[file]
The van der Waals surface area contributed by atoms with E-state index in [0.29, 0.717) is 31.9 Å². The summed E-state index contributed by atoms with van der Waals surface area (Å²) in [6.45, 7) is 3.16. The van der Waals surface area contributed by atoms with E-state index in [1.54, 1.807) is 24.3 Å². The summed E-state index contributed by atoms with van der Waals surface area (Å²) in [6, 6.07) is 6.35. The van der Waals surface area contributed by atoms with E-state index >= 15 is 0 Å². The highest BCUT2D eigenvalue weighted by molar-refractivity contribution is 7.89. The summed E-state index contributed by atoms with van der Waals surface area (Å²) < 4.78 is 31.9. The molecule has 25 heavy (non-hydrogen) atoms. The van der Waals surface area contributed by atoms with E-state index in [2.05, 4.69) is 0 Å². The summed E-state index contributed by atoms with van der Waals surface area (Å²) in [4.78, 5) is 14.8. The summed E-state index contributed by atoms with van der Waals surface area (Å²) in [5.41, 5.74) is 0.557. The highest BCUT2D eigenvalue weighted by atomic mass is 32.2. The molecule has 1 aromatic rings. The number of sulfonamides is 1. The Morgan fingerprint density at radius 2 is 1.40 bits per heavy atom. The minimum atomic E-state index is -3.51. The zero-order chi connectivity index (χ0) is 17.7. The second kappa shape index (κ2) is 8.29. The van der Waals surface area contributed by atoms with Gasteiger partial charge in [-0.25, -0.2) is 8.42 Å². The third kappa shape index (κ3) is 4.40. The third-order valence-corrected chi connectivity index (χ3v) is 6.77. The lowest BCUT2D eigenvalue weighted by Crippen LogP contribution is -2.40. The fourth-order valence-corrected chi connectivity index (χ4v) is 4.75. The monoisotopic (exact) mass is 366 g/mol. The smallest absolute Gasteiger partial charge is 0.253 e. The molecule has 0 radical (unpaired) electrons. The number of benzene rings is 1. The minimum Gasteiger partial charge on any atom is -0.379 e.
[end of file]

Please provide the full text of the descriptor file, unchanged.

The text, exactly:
The van der Waals surface area contributed by atoms with E-state index in [0.29, 0.717) is 31.9 Å². The summed E-state index contributed by atoms with van der Waals surface area (Å²) in [6.45, 7) is 3.16. The van der Waals surface area contributed by atoms with E-state index in [1.54, 1.807) is 24.3 Å². The summed E-state index contributed by atoms with van der Waals surface area (Å²) in [6, 6.07) is 6.35. The van der Waals surface area contributed by atoms with E-state index >= 15 is 0 Å². The highest BCUT2D eigenvalue weighted by molar-refractivity contribution is 7.89. The summed E-state index contributed by atoms with van der Waals surface area (Å²) < 4.78 is 31.9. The molecule has 25 heavy (non-hydrogen) atoms. The van der Waals surface area contributed by atoms with E-state index in [2.05, 4.69) is 0 Å². The summed E-state index contributed by atoms with van der Waals surface area (Å²) in [4.78, 5) is 14.8. The summed E-state index contributed by atoms with van der Waals surface area (Å²) in [5.41, 5.74) is 0.557. The highest BCUT2D eigenvalue weighted by atomic mass is 32.2. The molecule has 1 aromatic rings. The number of sulfonamides is 1. The Morgan fingerprint density at radius 2 is 1.40 bits per heavy atom. The minimum atomic E-state index is -3.51. The zero-order chi connectivity index (χ0) is 17.7. The second kappa shape index (κ2) is 8.29. The van der Waals surface area contributed by atoms with Gasteiger partial charge in [-0.25, -0.2) is 8.42 Å². The third kappa shape index (κ3) is 4.40. The third-order valence-corrected chi connectivity index (χ3v) is 6.77. The lowest BCUT2D eigenvalue weighted by Crippen LogP contribution is -2.40. The fourth-order valence-corrected chi connectivity index (χ4v) is 4.75. The monoisotopic (exact) mass is 366 g/mol. The smallest absolute Gasteiger partial charge is 0.253 e. The molecule has 0 radical (unpaired) electrons. The number of benzene rings is 1. The minimum Gasteiger partial charge on any atom is -0.379 e.